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Microbiology

The department has an outstanding, internationally recognized faculty supported by excellent facilities for both teaching and research. It is housed in a complex that includes classrooms, a library, a computing lab, and research laboratories. In addition to stimulating and challenging course work, students also have unique opportunities to jump-start their careers by participating in cutting edge research projects under faculty guidance, serving as undergraduate teaching assistants, doing internships, and participating in student clubs.

Microbiology is the study of the biology of microscopic organisms – viruses, bacteria, algae, fungi, slime molds, and protozoa. The methods used to study and manipulate these minute and mostly unicellular organisms differ from those used in most other biological investigations. Recombinant DNA technology uses microorganisms, particularly bacteria and viruses, to amplify DNA sequences and generate the encoded products. Moving genes from one microorganism to another, or amplifying them within microorganisms, permits application of microbial skills to solve medical and environmental problems.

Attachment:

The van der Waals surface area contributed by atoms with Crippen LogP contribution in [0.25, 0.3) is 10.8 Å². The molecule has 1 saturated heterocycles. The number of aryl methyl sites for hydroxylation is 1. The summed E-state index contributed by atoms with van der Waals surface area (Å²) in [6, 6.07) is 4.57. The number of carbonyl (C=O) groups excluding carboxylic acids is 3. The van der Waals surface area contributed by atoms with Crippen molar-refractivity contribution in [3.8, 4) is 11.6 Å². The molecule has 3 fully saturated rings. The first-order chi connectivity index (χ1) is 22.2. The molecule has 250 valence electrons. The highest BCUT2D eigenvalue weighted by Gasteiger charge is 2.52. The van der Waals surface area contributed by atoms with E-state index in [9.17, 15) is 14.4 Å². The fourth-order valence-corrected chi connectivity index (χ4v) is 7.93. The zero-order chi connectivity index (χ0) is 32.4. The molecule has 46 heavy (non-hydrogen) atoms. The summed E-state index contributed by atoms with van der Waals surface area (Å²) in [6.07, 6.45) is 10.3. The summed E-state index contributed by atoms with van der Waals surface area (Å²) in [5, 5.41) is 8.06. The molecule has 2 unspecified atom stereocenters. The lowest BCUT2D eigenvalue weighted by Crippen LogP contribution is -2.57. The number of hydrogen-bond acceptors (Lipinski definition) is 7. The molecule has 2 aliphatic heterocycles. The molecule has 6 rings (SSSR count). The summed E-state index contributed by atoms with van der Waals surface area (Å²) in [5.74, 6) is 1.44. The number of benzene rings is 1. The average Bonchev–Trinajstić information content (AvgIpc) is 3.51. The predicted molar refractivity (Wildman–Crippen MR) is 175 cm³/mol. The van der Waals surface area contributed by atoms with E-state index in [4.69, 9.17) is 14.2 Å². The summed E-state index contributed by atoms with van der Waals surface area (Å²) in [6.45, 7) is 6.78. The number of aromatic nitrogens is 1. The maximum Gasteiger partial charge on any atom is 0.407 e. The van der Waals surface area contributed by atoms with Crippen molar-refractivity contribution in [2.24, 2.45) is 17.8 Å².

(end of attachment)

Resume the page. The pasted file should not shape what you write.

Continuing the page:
Microbiologists pursue careers in many fields, including agricultural, environmental, food, and industrial microbiology; public health; resource management; basic research; education; and pharmaceuticals. Jobs in all of these fields are available at the BS level as well as the MS and PhD levels (see our guide for applying to graduate schools). The Microbiology major also incorporates the requirements expected for admission to medical, dental, and other health-professional schools, and to graduate schools in microbiology, molecular biology, biochemistry, and related disciplines.

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